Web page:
Oct. 19, 2023
With business aviation’s strong emphasis on sustainability and achieving net-zero carbon emissions by 2050, as demonstrated through the recently announced Climbing. Fast. initiative, operators may have difficulty separating ‘facts’ from ‘fiction’ about what they need to know and the actions they should take. An Innovation Zone session at the 2023 NBAA business Aviation Convention & Exhibition (NBAA-BACE) aimed to clear the air.
Panel moderator Stewart D’Leon, NBAA director of environmental and technical operations, kicked things off with the question that’s front-of-mind for many: “Why are we doing this? What is the value for business aviation, specifically, in going down this path of being more sustainable?”
After all, stemming aviation carbon emissions may not seem important, as globally the entire industry represents 2% of all emissions. For business aviation specifically, the figure is even less: 0.04%.
“It sounds small, but the growth rate of aviation is fantastic,” said Qinyin Zhang, who works on electric powerplant development for commuter aircraft at Rolls-Royce. “Global aviation will double every 20 years [and] the ratio of aviation carbon emission will increase by this factor. We still need to catch up [with] other industries like the automotive industry, they are doing fantastic work.”
While hybrid, electric and hydrogen fuel cell propulsion offer tremendous potential in the future, those technologies aren’t feasible for long distance flights today, or easily retrofittable to current designs. Fortunately, sustainable aviation fuel (SAF) derived from renewable feedstocks can yield real and sizable benefits right now.
“It is a true drop-in replacement,” said Elise Fox with World Fuels. “I like to refer people back to a really great, multi-agency report called “The U.S. Roadmap to Decarbonize Aviation,” put out by the Departments of Energy and Agriculture. It analyzed all sectors of transportation, and it specifically said the only real way we have to decarbonize aviation in the next 20 to 30 years is SAF.”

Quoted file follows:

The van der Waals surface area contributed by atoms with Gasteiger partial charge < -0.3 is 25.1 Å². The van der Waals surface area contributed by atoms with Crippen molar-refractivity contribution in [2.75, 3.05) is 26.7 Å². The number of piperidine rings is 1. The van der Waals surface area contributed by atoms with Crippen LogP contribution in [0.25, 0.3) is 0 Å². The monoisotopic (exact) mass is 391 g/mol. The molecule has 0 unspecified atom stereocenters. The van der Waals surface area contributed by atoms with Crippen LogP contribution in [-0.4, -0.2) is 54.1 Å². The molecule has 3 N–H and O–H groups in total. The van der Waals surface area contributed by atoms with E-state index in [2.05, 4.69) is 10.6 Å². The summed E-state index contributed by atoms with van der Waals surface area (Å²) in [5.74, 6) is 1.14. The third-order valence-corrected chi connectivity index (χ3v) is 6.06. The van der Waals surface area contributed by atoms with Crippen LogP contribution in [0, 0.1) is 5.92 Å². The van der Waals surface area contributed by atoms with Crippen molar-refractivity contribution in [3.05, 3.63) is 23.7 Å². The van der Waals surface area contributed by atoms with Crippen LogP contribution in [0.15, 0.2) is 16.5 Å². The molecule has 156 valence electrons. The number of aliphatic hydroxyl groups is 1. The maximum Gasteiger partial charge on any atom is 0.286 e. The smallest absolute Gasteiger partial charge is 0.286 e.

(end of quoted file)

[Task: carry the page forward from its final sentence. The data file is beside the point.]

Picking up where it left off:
Even if SAF isn’t available, operators may contribute to reducing emissions through book-and-claim services and utilizing carbon credits to offset their emissions. That includes spilled fuel, deicing fluid and other sources that may not be apparent to operators at first.
Alvadi Serpa, Jr., product strategy leader for Embraer Executive Jets, encouraged operators to embrace sustainability, even if they only start small. He added that NBAA’s Sustainable Flight Department Accreditation Program can help guide that process.
“Acknowledge there is a problem,” Serpa said. “Identify the steps involved, start understanding how much you’re putting out in terms of emissions and then try to start reducing that. Keep going over and over, repeating the cycle to the point you see the reductions and you can be proud of it. And then do it again.”
That said, sustainability shouldn’t be viewed solely as added costs or tasks for flight departments. The push toward a greener industry carries additional follow-on benefits as well.
“If we didn’t have a climate change issue, there would be no need for us to strive for better fuel efficiency, other than economics,” said Puja Mahajan, CEO of sustainability consultancy Azzera. “There would be no need [to develop] electric or hybrid electric aircraft, for example. I don’t know if eVTOLs would be developed without this climate change issue. So, it’s driving innovation, which is actually quite interesting and exciting.”
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